Starvation risk!

Just to remind all beekeepers that the June gap can still happen and inclement weather, combined with large growing colonies and little or no available forage, can quickly result in a shortage of stores.

So be sure to check that your bees have enough food, especially if you have taken off any spring honey. Note that if you add extra frames of sealed stores you should keep them in the brood boxes, so as to avoid getting them mixed up in the honey supers. Also, if you have to feed directly, use a light syrup (i.e. 1:1 sugar/water ratio) with any honey supers taken off during the feeding process.

PBKA Asian Hornet Coordinator

We would like to remind all beekeepers of the importance to monitor for the Asian Hornet, as early discovery may be the only opportunity we have of preventing them from becoming a major problem. Details about the Asian Hornet can be obtained at NBU link and there is also information available on an NBU Asian hornet trap . If anyone does spot something suspect, then they should take a photo, or catch one and put it in alcohol or the freezer and report it immediately.

To assist in this process, the PBKA has appointed an Asian Hornet Coordinator, Peter Kirkup, to coordinate information and guidance relating to possible sightings. Peter can be contacted on 07770 883720.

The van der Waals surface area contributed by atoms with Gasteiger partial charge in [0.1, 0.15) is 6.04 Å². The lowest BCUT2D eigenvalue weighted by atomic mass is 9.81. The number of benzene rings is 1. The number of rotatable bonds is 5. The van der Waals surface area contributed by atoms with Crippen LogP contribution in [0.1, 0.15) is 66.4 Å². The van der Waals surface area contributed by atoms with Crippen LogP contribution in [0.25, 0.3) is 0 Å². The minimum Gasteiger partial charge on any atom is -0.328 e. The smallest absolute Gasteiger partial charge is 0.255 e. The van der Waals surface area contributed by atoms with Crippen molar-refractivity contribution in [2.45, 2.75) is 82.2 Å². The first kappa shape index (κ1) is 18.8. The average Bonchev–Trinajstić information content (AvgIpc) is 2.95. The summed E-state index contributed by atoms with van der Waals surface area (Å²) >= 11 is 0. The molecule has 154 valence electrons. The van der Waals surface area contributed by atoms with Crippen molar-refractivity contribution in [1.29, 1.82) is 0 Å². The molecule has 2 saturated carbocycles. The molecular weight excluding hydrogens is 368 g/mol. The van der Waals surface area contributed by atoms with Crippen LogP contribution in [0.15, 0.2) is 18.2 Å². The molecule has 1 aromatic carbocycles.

Do you really have a swarm of bees?

At this time of year we get a lot of queries from members of the public about swarms of bees. One noticeable trend, has been the number of reports concerning bees found in the roof or facias of buildings, bird boxes, etc. This may well be the Tree Bumblebee (Bombus Hypnorum) which is a recent visitor to the UK, but is becoming more common.

Unlike other bumblebees which tend to nest in the ground, the Tree Bumblebee (see picture below) likes to live higher up, typically in bird boxes and roof spaces. In general, they are not aggressive unless disturbed and will naturally disappear later in the summer. Most of the flight activity outside the nest is by the males (Drones) which do not sting and are trying to mate with a virgin queen.

Please note that we do not remove bumble bee or wasp nests. For more information on swarms please click here.